When a homeowner asks how a garage door lock works, he often refers to a trolley assembly located on the belt or a chain opener rail. That locking mechanism allows you to disconnect the door from the opener for manual operation. This is useful in the event of power loss or garage door opener malfunction. There are different types of trolley assemblies, and they work a little differently depending on the opener manufacturer.
For Chamberlain, Gennie, Overhead, and Linear openers, the procedure is the same. When you pull down on the red cord attached to the trolley assembly, you will unlock the mechanism. Your garage door will be able to move freely up and down without locking back in place. You’ll need to pull on the emergency release cord in the opposite direction from the door and upwards to lock it back. It may be hard to do if you’re not tall enough; therefore, getting a ladder may be necessary.
For Liftmaster lock or trolley assembly, the procedure is similar but not the same. The door will disconnect from the opener rail if you’re pulling down on the emergency release cord. However, it will lock back in place once two pieces of the trolley assembly are aligned. If you need to disengage the mechanism, so it doesn’t lock back in place, you need to pull down and away from the garage door. This was a brief explanation of how the garage door trolley lock works. Now, let’s move on to the actual garage door locks.
If you’re wondering how a garage door lock works, what it’s used for, and what are the main types of garage door locks, you’re at the right place. A garage door lock adds an extra layer of security to your house by physically preventing your door from opening. If your garage door has an automatic garage door opener, it already does a great job at preventing unauthorized entry to your house. But having an additional garage door lock makes it even more secure.
Garage door locks can be divided into two categories, manual and electronic locks. They both have their advantages and disadvantages that should be considered before buying one. Of course, nothing prevents you from having both manual and electronic garage door locks simultaneously, yet we would consider that an “overkill.”
Manual garage door locks come in different designs. Some have a small footprint and slide into an opening inside the vertical track, making sure the garage door can’t be forcefully opened. Others are more complex and have a twistable handle that engages the mechanism that blocks the door on both sides. In addition, some manual garage door locks can only be operated from inside the garage, while others have external access with a special key that unlocks the door. Regardless of the design of the manual garage door lock, the main idea is to prevent forced entry into your garage. In general, manual garage door locks are getting less popular as most garage door openers perform perfectly at preventing forced entry, even without a special lock.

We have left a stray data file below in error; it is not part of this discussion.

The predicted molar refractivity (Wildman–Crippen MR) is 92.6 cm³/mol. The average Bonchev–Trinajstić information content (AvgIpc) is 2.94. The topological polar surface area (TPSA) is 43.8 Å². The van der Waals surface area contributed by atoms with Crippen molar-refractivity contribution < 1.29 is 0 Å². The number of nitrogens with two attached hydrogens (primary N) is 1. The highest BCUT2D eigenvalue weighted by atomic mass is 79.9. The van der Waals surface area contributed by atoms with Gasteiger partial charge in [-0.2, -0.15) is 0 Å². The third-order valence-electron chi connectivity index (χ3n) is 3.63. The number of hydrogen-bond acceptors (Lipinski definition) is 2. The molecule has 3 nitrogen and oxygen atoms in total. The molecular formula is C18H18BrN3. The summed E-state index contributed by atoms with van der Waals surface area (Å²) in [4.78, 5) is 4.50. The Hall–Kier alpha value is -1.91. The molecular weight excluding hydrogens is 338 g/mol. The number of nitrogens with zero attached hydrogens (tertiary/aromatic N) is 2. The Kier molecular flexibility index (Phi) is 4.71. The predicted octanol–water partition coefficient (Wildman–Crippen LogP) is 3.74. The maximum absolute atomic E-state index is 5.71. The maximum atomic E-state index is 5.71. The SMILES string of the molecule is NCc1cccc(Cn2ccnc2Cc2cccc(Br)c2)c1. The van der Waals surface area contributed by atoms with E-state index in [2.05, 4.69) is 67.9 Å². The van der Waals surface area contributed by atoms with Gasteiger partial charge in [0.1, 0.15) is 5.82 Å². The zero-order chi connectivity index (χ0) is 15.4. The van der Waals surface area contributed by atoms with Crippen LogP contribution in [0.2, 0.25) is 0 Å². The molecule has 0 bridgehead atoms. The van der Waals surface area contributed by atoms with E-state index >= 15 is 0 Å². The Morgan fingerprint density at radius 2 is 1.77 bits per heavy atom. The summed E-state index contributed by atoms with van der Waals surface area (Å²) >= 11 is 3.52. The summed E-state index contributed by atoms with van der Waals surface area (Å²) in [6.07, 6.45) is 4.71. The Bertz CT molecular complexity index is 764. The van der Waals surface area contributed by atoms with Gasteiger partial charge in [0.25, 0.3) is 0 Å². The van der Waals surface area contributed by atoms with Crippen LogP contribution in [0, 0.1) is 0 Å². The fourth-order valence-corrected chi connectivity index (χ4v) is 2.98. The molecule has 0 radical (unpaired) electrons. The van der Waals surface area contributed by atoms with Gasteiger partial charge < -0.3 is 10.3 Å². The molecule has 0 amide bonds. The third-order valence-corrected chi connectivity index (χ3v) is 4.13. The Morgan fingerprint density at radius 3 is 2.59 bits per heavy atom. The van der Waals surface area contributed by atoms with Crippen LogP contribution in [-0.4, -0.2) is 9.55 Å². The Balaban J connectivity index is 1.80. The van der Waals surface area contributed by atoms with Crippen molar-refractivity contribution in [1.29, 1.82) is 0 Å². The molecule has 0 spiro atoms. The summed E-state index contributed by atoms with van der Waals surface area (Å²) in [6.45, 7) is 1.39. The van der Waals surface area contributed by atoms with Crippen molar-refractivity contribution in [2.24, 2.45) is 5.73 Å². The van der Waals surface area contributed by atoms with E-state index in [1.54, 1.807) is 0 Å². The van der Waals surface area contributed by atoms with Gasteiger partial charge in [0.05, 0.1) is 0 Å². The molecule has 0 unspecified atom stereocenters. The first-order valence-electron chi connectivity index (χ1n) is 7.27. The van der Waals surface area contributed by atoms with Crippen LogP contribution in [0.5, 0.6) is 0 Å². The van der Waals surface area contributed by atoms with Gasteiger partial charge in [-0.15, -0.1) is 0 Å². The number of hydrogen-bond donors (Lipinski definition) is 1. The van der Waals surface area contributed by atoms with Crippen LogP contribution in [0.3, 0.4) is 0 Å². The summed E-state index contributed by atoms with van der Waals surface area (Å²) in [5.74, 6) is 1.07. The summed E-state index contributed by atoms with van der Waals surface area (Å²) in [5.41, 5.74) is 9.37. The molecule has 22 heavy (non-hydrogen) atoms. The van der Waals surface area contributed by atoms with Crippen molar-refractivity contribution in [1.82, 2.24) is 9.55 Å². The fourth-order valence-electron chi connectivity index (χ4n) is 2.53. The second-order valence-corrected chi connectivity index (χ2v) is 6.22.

Liftmaster, one of the leading garage door opener manufacturers, designed a unique electronic garage door lock that can be used with some of their more expensive opener models. The lock connects to a garage door opener with low voltage wires that transmit the signal to engage or disengage the lock. The device itself sits on the vertical track, and when engaged, it blocks the door from opening by blocking one of the garage door rollers. If your garage door opener is compatible with an electronic garage door lock, we highly suggest you invest in one instead of choosing a cheaper, manual lock alternative. When you press the open button on your remote, the opener automatically disengages the lock and then starts to lift the door. And when you’re closing it, the lock will automatically engage once the garage door is fully closed.
The biggest downside of the manual garage door lock is that it is easy to forget to unlock it before you hit the open button. As a garage door repair company, we often get service calls after such incidents. The consequences of forgetting to unlock your garage door can be disastrous. For example, if your garage door opener starts to lift the door while the lock is engaged, you’re risking stripping the internal gears of your operator or messing up the limit settings. But, in more extreme cases, even damaging the door itself to the point it has to be replaced.
Some homeowners install an internal lock before leaving for a lengthy vacation to ensure no one breaks in while they are away. However, it is essential not to forget to unlock it first after returning home. Otherwise, the repair bill may be expensive.
If your garage door opener is compatible with an electronic garage door lock, we strongly suggest you choose it over the manual one. Your garage door opener will always unlock it automatically and lock it back at the right time. It will eliminate human error while still providing an extra level of security. Some garage door openers even come with an electronic lock as a set, so if you’re thinking about upgrading, a Liftmaster 8500W will be an excellent option.
Calgary Garage Door Fix Inc.
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